A few spurious thoughts on the process:
Another large aspect of going into medicine is the constant, rigorous selection process at every stage for every opportunity. Some of them are objective metrics, others are harder to deal with -- like programs who decline an application for an elective or audition rotation, and of course those who aren't interested in interviews. This is less an issue of a program necessarily shunning a candidate and more a "real world" dynamic and habits inclined to do business with previous relationships that have proven successful. This is how most of the world works. However, making the transition from academia (purely) to a training program where we are employees with contracts is a strange one. Granted, we still may be in "academia" by name, and we will conduct research and be involved with teaching -- but make no mistake, it is a business arrangement. It is a very complicated dynamic, and one that I don't fully understand, but doctors can still help people while being in a business environment. I think that all physicians should review their personal statements that they penned to get into medical school in the first place, where some variety of "I want to be a doctor to help people" theme was on display. I also think that realizing this early -- especially for student-doctors who have not had to be in the "real world" business environment is imperative to ward off burn out -- which often stems from disillusionment of how things work, and not feeling like they are able to make a difference in the system, and of course, in people's lives.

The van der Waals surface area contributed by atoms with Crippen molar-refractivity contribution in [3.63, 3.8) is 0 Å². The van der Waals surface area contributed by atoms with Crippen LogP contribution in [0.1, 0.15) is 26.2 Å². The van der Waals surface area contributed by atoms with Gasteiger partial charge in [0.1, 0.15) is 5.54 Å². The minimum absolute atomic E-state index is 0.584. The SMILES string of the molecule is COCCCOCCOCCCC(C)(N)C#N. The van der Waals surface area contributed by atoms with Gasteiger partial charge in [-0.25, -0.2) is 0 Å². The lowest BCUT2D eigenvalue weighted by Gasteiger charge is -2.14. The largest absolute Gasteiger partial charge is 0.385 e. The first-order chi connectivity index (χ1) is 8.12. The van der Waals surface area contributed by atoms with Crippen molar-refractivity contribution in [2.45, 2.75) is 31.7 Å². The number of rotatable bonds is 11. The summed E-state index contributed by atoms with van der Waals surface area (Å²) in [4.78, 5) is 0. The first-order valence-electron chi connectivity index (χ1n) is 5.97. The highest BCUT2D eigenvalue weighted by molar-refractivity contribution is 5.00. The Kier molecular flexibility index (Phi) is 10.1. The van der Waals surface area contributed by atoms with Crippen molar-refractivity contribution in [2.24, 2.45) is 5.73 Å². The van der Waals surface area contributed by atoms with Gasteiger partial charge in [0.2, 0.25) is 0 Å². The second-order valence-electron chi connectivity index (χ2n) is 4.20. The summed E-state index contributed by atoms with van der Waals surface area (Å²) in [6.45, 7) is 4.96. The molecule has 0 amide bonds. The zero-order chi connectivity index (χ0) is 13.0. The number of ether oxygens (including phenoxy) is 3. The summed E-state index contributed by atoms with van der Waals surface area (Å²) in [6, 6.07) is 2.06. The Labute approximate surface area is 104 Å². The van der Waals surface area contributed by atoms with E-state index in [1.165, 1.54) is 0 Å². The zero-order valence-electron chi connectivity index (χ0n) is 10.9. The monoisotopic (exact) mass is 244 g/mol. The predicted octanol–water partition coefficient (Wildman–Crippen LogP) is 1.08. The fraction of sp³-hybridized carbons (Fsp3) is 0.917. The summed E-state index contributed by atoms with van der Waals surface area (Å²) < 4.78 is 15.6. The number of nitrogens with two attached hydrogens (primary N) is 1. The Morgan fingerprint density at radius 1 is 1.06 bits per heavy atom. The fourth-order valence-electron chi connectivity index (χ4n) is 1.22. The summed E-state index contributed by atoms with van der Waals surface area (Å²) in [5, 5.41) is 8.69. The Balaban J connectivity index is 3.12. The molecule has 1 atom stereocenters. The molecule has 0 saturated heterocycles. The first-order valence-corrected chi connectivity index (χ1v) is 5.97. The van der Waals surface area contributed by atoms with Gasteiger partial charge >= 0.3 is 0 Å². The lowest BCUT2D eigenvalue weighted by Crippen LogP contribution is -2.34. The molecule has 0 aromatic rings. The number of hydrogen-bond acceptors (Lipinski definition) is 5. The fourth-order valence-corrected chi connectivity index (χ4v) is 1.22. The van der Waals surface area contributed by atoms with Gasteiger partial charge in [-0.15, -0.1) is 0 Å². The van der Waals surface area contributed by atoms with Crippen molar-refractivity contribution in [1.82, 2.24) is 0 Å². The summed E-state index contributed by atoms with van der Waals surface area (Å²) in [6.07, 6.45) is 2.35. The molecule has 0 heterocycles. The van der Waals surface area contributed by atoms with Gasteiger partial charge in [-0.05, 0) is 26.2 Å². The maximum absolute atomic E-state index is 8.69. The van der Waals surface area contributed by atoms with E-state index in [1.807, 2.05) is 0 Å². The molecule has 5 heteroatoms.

Many doctors, even if they are not a teacher in the full time sense, will bring on students if asked. They know that their experience is important to pass on -- and as a student in the process of contacting physicians and asking them to add even more inconvenience to their already jam-packed schedules to show me the ropes is a strange process. One major theme that has impressed me is that whether you are on a core (required) rotation, or an elective -- whether you really dislike, or really love whatever given field you are spending time in, it is imperative to demonstrate interest, invest time in reading up on major elements in that field, and of course, be pleasant! The coffee shop/roaster I worked at for many years in Denver was (still is) involved with a lot of wholesale business to other coffee shops, and employees of the shops we would sell coffee to would send their employees to us for training. We would teach them to make a proper latte, cappuccino and how to pull a proper espresso shot. We would teach them about the coffee beans, and show them how we roasted them, all in the hopes they would be good, knowledgeable stewards of our coffee and of course, be successful in the relationship with our business partners. There were times that a teenager, or young person would show up for training and obviously have no interest in learning anything. We would teach these people the bare minimum, and often send them off with skills that were inadequate to make a steamed milk espresso drink for anyone -- not for lack of effort. The same principle applies to medical students. A little enthusiasm goes a long way. The rotation I'm on right now has what some of the other students have described as "strong personalities," which, being medicine, this should come as no surprise. I've found, through chatting with the MAs that there have been students who have spent time there who have, at worst, outright told the doctors that they didn't care about learning about OBGYN, or that they hated what they were doing and really didn't care about much other than passing the exam. After a couple of days on the rotation, and after getting to know the MAs, they told me that they thought I was doing a great job, and that the doctors liked me. This was very nice to hear (as it always is) especially as I really felt lost. Admittedly, I was not looking forward to this as much as other gigs, and I really have very little interest in OBGYN as a career. Furthermore, one reason I've chosen IM over FM is that I don't have to take care of children (I love children, just don't want to treat them) and IM has very little women's health training. And because of all of that, I knew that this might be the best opportunity to learn about OBGYN and I should make the most of it. Apparently having this attitude has paid off in that the doctors are actually interested in teaching me -- if I could give one piece of advice to medical students entering this stage of training, it would be this -- act like you want to be there, even if you don't at first, and you may just enjoy your time more than you thought possible.